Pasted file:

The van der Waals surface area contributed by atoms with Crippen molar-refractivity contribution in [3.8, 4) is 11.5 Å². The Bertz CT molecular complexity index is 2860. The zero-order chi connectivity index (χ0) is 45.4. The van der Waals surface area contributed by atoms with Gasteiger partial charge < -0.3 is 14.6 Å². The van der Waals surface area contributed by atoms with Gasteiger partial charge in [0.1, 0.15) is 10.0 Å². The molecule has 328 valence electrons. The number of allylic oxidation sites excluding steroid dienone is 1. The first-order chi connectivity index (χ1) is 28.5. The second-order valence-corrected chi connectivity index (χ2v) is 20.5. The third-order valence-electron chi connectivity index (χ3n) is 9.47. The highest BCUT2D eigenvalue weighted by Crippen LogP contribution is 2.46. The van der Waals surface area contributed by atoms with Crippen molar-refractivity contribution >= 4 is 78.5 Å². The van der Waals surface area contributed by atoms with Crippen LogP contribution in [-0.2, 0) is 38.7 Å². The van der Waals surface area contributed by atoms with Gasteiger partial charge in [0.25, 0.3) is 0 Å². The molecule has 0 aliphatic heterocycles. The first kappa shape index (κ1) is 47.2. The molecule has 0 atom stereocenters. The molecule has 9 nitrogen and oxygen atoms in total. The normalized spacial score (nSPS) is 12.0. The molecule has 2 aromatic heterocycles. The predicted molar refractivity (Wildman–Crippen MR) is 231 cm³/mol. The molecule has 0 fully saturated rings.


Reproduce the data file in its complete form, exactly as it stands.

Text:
The van der Waals surface area contributed by atoms with Crippen molar-refractivity contribution in [3.8, 4) is 11.5 Å². The Bertz CT molecular complexity index is 2860. The zero-order chi connectivity index (χ0) is 45.4. The van der Waals surface area contributed by atoms with Gasteiger partial charge < -0.3 is 14.6 Å². The van der Waals surface area contributed by atoms with Gasteiger partial charge in [0.1, 0.15) is 10.0 Å². The molecule has 328 valence electrons. The number of allylic oxidation sites excluding steroid dienone is 1. The first-order chi connectivity index (χ1) is 28.5. The second-order valence-corrected chi connectivity index (χ2v) is 20.5. The third-order valence-electron chi connectivity index (χ3n) is 9.47. The highest BCUT2D eigenvalue weighted by Crippen LogP contribution is 2.46. The van der Waals surface area contributed by atoms with Crippen molar-refractivity contribution >= 4 is 78.5 Å². The van der Waals surface area contributed by atoms with Crippen LogP contribution in [-0.2, 0) is 38.7 Å². The van der Waals surface area contributed by atoms with Gasteiger partial charge in [0.25, 0.3) is 0 Å². The molecule has 0 aliphatic heterocycles. The first kappa shape index (κ1) is 47.2. The molecule has 0 atom stereocenters. The molecule has 9 nitrogen and oxygen atoms in total. The normalized spacial score (nSPS) is 12.0. The molecule has 2 aromatic heterocycles. The predicted molar refractivity (Wildman–Crippen MR) is 231 cm³/mol. The molecule has 0 fully saturated rings.